Effects Of The Three Strikes Law

Submitted By aftim1
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Effect on decision-making process
These two policies discussed with the three strikes law as well as the policy on first-time marijuana offenders have had a direct effect on the decision-making processes in the police and court systems of the criminal justice agencies. These policies affect the decision-making process by directly influencing how the different segments of the criminal justice system have to deal with offenders in these particular crimes. When you look at the three strikes policy, a person can see that based on the prior history of an individual, the direct punishment inflicted on the offender, if convicted, is greater based on the crime itself and on the prior history.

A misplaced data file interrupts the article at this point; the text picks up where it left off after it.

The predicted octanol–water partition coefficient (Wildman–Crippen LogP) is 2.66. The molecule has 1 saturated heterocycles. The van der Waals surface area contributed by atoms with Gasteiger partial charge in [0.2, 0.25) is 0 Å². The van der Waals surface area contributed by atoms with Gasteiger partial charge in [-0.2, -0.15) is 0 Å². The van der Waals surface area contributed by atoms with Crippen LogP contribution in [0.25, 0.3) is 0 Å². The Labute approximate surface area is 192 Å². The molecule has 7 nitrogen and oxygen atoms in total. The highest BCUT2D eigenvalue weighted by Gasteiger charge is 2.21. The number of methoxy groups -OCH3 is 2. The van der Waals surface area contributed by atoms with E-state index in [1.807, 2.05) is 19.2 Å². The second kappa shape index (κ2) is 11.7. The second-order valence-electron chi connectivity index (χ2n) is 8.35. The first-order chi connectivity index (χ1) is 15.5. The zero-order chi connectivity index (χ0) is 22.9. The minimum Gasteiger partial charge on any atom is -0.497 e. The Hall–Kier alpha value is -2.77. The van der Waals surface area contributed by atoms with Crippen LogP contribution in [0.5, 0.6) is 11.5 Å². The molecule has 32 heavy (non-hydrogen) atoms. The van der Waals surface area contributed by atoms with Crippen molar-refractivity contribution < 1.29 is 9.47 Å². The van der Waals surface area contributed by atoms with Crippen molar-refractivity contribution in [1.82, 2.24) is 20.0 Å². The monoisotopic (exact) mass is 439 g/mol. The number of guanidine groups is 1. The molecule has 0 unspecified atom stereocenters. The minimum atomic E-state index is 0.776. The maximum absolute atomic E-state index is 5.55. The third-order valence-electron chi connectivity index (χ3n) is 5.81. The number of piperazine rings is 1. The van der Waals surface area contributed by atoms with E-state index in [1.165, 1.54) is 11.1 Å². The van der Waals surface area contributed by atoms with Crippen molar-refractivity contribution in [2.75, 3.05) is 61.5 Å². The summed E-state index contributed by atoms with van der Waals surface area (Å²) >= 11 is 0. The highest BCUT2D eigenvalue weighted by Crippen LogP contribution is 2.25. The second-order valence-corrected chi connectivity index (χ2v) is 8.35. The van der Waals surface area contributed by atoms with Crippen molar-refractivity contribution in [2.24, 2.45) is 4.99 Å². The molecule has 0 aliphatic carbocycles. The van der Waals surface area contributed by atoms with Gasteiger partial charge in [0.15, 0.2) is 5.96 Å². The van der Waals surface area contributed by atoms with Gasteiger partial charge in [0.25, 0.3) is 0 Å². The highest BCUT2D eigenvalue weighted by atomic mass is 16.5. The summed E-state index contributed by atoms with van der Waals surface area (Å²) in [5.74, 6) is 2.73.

With having to keep these rules in mind, the court system, and how it operates is directly impacted in their decision-making process. This can be seen as well with officers in the police segments of the criminal justice agencies, and how they relate to first-time marijuana users because individuals using marijuana, or has marijuana but has no prior record, can have an effect on the decision-making process for both the police officer and the court. It’s interesting when looking at it from operation standpoint, because one of these policies takes the power away from the individuals involved in the criminal justice system such as the three strikes policy. In the policy it lays out that if a person were to commit three serious offenses, then they have mandatory sentences already taken care of. The courts do not have to spend time on how to punish since there is a policy already in place. However, on the other hand, the power is given to the active police officer on whether or not to give leniency based on if it was a first offense for a particular type of drug, in which case the power and responsibility was handed down to the discretion training and expertise of the individual on the ground. Policies of the three strike law in California also have a direct impact on other segments of the court operations because it doesn’t allow for other programs such as probation, community service, and rehabilitation to be factored in. Once an offender has committed a third serious offense or felony, there is no rehabilitating that